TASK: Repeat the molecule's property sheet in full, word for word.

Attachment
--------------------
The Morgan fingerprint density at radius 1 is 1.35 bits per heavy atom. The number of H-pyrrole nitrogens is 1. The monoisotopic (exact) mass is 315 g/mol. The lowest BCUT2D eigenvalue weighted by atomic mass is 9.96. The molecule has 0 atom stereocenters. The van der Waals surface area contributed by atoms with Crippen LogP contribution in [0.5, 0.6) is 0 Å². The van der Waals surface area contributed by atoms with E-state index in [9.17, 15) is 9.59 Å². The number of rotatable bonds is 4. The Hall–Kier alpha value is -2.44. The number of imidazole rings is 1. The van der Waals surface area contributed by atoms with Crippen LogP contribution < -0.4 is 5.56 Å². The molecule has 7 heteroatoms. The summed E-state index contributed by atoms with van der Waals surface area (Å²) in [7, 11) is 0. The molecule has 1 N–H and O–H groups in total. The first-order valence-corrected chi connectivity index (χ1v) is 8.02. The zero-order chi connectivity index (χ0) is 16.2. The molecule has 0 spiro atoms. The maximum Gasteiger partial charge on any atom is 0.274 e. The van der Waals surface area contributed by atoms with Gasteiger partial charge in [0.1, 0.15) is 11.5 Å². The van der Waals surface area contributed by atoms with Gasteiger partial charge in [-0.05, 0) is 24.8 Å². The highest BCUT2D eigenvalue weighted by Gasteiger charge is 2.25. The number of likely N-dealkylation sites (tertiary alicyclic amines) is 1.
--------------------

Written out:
The Morgan fingerprint density at radius 1 is 1.35 bits per heavy atom. The number of H-pyrrole nitrogens is 1. The monoisotopic (exact) mass is 315 g/mol. The lowest BCUT2D eigenvalue weighted by atomic mass is 9.96. The molecule has 0 atom stereocenters. The van der Waals surface area contributed by atoms with Crippen LogP contribution in [0.5, 0.6) is 0 Å². The van der Waals surface area contributed by atoms with E-state index in [9.17, 15) is 9.59 Å². The number of rotatable bonds is 4. The Hall–Kier alpha value is -2.44. The number of imidazole rings is 1. The van der Waals surface area contributed by atoms with Crippen LogP contribution < -0.4 is 5.56 Å². The molecule has 7 heteroatoms. The summed E-state index contributed by atoms with van der Waals surface area (Å²) in [7, 11) is 0. The molecule has 1 N–H and O–H groups in total. The first-order valence-corrected chi connectivity index (χ1v) is 8.02. The zero-order chi connectivity index (χ0) is 16.2. The molecule has 0 spiro atoms. The maximum Gasteiger partial charge on any atom is 0.274 e. The van der Waals surface area contributed by atoms with Gasteiger partial charge in [0.1, 0.15) is 11.5 Å². The van der Waals surface area contributed by atoms with Gasteiger partial charge in [-0.05, 0) is 24.8 Å². The highest BCUT2D eigenvalue weighted by Gasteiger charge is 2.25. The number of likely N-dealkylation sites (tertiary alicyclic amines) is 1.